While India is currently the world’s sixth largest economy, it’s forecast to become the third largest consumer market by 2030.
“By 2030, domestic private consumption, which accounts for 60% of the country’s GDP, is expected to develop into a $6 trillion growth opportunity,” said Nikhil Prasad Ojha, Partner and Leader of the Strategy practice at Bain India. “If realized, this would make India’s consumer market the third-largest in the world, behind the US and China.
The future of consumption in India in 2030 is anchored in rising incomes and a broad-based pattern of growth and benefit sharing, Ojha pointed out, adding that the growth of the middle class is expected to lift nearly 25 million households out of poverty.
India also has a growing young population that’d support the growth of the consumer market. According to Ojha, there will have 700 million millennials and Gen Z consumers, who have grown up in a more open and confident country.
Future consumption growth will come from India’s diverse, rich and densely populated cities and the thousands of geographically dispersed, developed rural towns, Bain said.
But this positive vision for the future of India will only materialize if business and policy-makers pursue an inclusive approach to the country’s economic and, hence, consumption growth, the management consulting firm pointed out.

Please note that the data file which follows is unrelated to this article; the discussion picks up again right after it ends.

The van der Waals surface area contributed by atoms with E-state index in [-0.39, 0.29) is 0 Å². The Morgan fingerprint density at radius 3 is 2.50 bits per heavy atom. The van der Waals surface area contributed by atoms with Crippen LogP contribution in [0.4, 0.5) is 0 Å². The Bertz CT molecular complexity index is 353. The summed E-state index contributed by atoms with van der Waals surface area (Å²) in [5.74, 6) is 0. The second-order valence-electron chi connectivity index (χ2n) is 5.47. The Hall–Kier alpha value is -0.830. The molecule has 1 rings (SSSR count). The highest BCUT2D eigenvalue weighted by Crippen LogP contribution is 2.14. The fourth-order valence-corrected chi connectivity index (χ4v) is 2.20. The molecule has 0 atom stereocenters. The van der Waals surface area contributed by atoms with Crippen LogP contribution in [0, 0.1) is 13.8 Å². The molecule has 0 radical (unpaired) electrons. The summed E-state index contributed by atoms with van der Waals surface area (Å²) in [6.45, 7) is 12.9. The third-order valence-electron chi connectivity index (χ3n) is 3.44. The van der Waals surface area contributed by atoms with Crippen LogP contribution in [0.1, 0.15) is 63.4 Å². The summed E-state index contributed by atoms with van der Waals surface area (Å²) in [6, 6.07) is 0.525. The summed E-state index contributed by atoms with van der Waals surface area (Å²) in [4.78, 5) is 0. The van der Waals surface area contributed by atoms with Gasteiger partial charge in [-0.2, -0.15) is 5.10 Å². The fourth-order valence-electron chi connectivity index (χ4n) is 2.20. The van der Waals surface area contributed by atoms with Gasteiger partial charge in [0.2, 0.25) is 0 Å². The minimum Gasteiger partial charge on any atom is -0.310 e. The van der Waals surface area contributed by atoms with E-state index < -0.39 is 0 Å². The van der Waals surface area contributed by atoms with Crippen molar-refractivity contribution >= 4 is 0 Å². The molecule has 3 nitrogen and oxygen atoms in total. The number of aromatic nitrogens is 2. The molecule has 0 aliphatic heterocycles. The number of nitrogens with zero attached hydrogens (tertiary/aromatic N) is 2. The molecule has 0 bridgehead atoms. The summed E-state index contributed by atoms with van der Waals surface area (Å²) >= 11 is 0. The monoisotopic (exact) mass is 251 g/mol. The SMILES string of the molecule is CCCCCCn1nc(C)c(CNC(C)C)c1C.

To unlock the potential of these opportunities and to ensure equitable growth, Bain said there are three critical societal challenges that need to be addressed.
Skills development and employment for the future workforce
As nearly 10 -12 million working-age people emerge in India over the next decade, the country faces a huge challenge in providing the workforce with the right skills and gainful employment to enable the income growth behind the envisioned consumption of the future, according to Bain.
More than one-half of Indian workers will require reskilling by 2022 to meet the talent demands of the future, the firm said. On average, they will each require an extra 100 days of learning, it added.
Socio-economic inclusion of rural India
By 2030, 40% of Indians will be urban residents but more than 5,000 small urban towns and more than 50,000 developed rural towns will catch up in income profiles, said the company.
However, physical connectivity, digital connectivity and financial inclusion income is constraining the spending and well-being of rural dwellers, and these “access-barriers” need to be addressed to ensure social and economic inclusion in India over the next decade, the firm noted.
Healthy and sustainable future
Nine of the world's 10 most air-polluted cities are in India, including its capital, New Delhi, according to Bain.
To sustain future growth, business and policy-makers must take the initiative on improving health and liveability for India’s citizens by providing them with access to affordable healthcare, promoting sustainable development, and seeking solutions to urban congestion, the firm advised.